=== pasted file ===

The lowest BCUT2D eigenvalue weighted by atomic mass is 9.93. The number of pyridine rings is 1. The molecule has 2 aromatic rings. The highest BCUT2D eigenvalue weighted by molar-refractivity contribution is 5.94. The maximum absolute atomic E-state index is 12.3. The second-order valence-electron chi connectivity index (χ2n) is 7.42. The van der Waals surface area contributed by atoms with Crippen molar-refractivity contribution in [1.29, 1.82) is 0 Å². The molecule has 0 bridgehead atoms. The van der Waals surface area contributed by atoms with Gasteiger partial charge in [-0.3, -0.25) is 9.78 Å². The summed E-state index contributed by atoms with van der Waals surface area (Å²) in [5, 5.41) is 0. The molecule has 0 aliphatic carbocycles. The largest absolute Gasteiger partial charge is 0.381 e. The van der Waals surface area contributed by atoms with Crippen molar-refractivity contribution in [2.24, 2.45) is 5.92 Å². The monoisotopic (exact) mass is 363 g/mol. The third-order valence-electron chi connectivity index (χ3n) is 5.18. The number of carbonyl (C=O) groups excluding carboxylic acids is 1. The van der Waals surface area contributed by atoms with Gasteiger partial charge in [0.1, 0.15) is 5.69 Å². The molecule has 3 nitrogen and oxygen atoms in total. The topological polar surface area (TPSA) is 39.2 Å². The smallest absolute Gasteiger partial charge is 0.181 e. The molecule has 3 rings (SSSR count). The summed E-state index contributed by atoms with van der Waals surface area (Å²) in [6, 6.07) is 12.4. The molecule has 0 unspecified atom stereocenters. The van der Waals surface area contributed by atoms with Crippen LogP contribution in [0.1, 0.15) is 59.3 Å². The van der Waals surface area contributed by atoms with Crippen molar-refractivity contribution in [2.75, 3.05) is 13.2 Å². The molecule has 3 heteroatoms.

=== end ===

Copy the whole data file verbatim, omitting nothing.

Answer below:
The lowest BCUT2D eigenvalue weighted by atomic mass is 9.93. The number of pyridine rings is 1. The molecule has 2 aromatic rings. The highest BCUT2D eigenvalue weighted by molar-refractivity contribution is 5.94. The maximum absolute atomic E-state index is 12.3. The second-order valence-electron chi connectivity index (χ2n) is 7.42. The van der Waals surface area contributed by atoms with Crippen molar-refractivity contribution in [1.29, 1.82) is 0 Å². The molecule has 0 bridgehead atoms. The van der Waals surface area contributed by atoms with Gasteiger partial charge in [-0.3, -0.25) is 9.78 Å². The summed E-state index contributed by atoms with van der Waals surface area (Å²) in [5, 5.41) is 0. The molecule has 0 aliphatic carbocycles. The largest absolute Gasteiger partial charge is 0.381 e. The van der Waals surface area contributed by atoms with Crippen molar-refractivity contribution in [2.24, 2.45) is 5.92 Å². The monoisotopic (exact) mass is 363 g/mol. The third-order valence-electron chi connectivity index (χ3n) is 5.18. The number of carbonyl (C=O) groups excluding carboxylic acids is 1. The van der Waals surface area contributed by atoms with Gasteiger partial charge in [0.1, 0.15) is 5.69 Å². The molecule has 3 nitrogen and oxygen atoms in total. The topological polar surface area (TPSA) is 39.2 Å². The smallest absolute Gasteiger partial charge is 0.181 e. The molecule has 3 rings (SSSR count). The summed E-state index contributed by atoms with van der Waals surface area (Å²) in [6, 6.07) is 12.4. The molecule has 0 unspecified atom stereocenters. The van der Waals surface area contributed by atoms with Crippen LogP contribution in [0.1, 0.15) is 59.3 Å². The van der Waals surface area contributed by atoms with Crippen molar-refractivity contribution in [2.75, 3.05) is 13.2 Å². The molecule has 3 heteroatoms.